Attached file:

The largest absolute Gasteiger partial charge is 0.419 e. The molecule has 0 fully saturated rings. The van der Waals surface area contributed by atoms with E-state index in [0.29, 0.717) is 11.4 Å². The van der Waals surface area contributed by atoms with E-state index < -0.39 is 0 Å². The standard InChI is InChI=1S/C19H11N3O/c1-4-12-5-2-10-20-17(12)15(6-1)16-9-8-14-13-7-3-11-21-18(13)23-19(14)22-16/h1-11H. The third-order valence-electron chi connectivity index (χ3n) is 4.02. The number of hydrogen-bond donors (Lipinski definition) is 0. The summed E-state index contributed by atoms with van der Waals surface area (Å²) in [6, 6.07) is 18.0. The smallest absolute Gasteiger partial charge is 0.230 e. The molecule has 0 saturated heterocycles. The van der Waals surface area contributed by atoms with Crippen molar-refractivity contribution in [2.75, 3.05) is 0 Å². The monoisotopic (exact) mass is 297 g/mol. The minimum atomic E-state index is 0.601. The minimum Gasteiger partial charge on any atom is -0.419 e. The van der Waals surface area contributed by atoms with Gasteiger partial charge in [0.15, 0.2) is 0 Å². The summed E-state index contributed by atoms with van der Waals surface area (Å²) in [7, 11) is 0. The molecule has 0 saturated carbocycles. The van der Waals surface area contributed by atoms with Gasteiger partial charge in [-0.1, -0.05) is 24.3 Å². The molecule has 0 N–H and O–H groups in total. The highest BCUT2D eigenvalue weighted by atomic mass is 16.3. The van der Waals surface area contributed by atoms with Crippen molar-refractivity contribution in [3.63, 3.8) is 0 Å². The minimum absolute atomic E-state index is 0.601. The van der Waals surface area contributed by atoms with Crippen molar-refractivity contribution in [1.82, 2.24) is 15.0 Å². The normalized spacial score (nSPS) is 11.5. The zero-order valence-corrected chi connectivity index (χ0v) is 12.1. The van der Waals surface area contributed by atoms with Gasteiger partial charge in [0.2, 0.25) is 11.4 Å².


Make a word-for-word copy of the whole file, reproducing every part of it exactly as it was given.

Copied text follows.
The largest absolute Gasteiger partial charge is 0.419 e. The molecule has 0 fully saturated rings. The van der Waals surface area contributed by atoms with E-state index in [0.29, 0.717) is 11.4 Å². The van der Waals surface area contributed by atoms with E-state index < -0.39 is 0 Å². The standard InChI is InChI=1S/C19H11N3O/c1-4-12-5-2-10-20-17(12)15(6-1)16-9-8-14-13-7-3-11-21-18(13)23-19(14)22-16/h1-11H. The third-order valence-electron chi connectivity index (χ3n) is 4.02. The number of hydrogen-bond donors (Lipinski definition) is 0. The summed E-state index contributed by atoms with van der Waals surface area (Å²) in [6, 6.07) is 18.0. The smallest absolute Gasteiger partial charge is 0.230 e. The molecule has 0 saturated heterocycles. The van der Waals surface area contributed by atoms with Crippen molar-refractivity contribution in [2.75, 3.05) is 0 Å². The monoisotopic (exact) mass is 297 g/mol. The minimum atomic E-state index is 0.601. The minimum Gasteiger partial charge on any atom is -0.419 e. The van der Waals surface area contributed by atoms with Gasteiger partial charge in [0.15, 0.2) is 0 Å². The summed E-state index contributed by atoms with van der Waals surface area (Å²) in [7, 11) is 0. The molecule has 0 saturated carbocycles. The van der Waals surface area contributed by atoms with Gasteiger partial charge in [-0.1, -0.05) is 24.3 Å². The molecule has 0 N–H and O–H groups in total. The highest BCUT2D eigenvalue weighted by atomic mass is 16.3. The van der Waals surface area contributed by atoms with Crippen molar-refractivity contribution in [3.63, 3.8) is 0 Å². The minimum absolute atomic E-state index is 0.601. The van der Waals surface area contributed by atoms with Crippen molar-refractivity contribution in [1.82, 2.24) is 15.0 Å². The normalized spacial score (nSPS) is 11.5. The zero-order valence-corrected chi connectivity index (χ0v) is 12.1. The van der Waals surface area contributed by atoms with Gasteiger partial charge in [0.2, 0.25) is 11.4 Å².